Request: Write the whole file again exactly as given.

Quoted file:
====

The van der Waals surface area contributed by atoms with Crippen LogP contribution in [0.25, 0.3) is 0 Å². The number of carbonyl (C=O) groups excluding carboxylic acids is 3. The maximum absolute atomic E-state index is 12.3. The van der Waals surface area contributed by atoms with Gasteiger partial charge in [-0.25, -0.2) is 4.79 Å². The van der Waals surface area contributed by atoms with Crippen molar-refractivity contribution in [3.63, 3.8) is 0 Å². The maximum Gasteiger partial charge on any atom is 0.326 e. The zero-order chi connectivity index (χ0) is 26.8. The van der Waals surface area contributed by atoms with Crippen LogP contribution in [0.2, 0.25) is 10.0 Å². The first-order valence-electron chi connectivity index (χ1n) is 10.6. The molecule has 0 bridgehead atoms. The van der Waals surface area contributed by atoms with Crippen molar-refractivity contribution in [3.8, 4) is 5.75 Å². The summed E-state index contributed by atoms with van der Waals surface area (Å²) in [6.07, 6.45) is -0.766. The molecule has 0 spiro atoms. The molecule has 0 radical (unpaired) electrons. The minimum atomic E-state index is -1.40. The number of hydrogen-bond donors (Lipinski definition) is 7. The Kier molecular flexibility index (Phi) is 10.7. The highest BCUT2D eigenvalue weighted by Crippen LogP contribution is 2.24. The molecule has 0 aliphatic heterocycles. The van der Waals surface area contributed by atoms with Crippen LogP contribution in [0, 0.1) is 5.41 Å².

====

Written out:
The van der Waals surface area contributed by atoms with Crippen LogP contribution in [0.25, 0.3) is 0 Å². The number of carbonyl (C=O) groups excluding carboxylic acids is 3. The maximum absolute atomic E-state index is 12.3. The van der Waals surface area contributed by atoms with Gasteiger partial charge in [-0.25, -0.2) is 4.79 Å². The van der Waals surface area contributed by atoms with Crippen molar-refractivity contribution in [3.63, 3.8) is 0 Å². The maximum Gasteiger partial charge on any atom is 0.326 e. The zero-order chi connectivity index (χ0) is 26.8. The van der Waals surface area contributed by atoms with Crippen LogP contribution in [0.2, 0.25) is 10.0 Å². The first-order valence-electron chi connectivity index (χ1n) is 10.6. The molecule has 0 bridgehead atoms. The van der Waals surface area contributed by atoms with Crippen molar-refractivity contribution in [3.8, 4) is 5.75 Å². The summed E-state index contributed by atoms with van der Waals surface area (Å²) in [6.07, 6.45) is -0.766. The molecule has 0 spiro atoms. The molecule has 0 radical (unpaired) electrons. The minimum atomic E-state index is -1.40. The number of hydrogen-bond donors (Lipinski definition) is 7. The Kier molecular flexibility index (Phi) is 10.7. The highest BCUT2D eigenvalue weighted by Crippen LogP contribution is 2.24. The molecule has 0 aliphatic heterocycles. The van der Waals surface area contributed by atoms with Crippen LogP contribution in [0, 0.1) is 5.41 Å².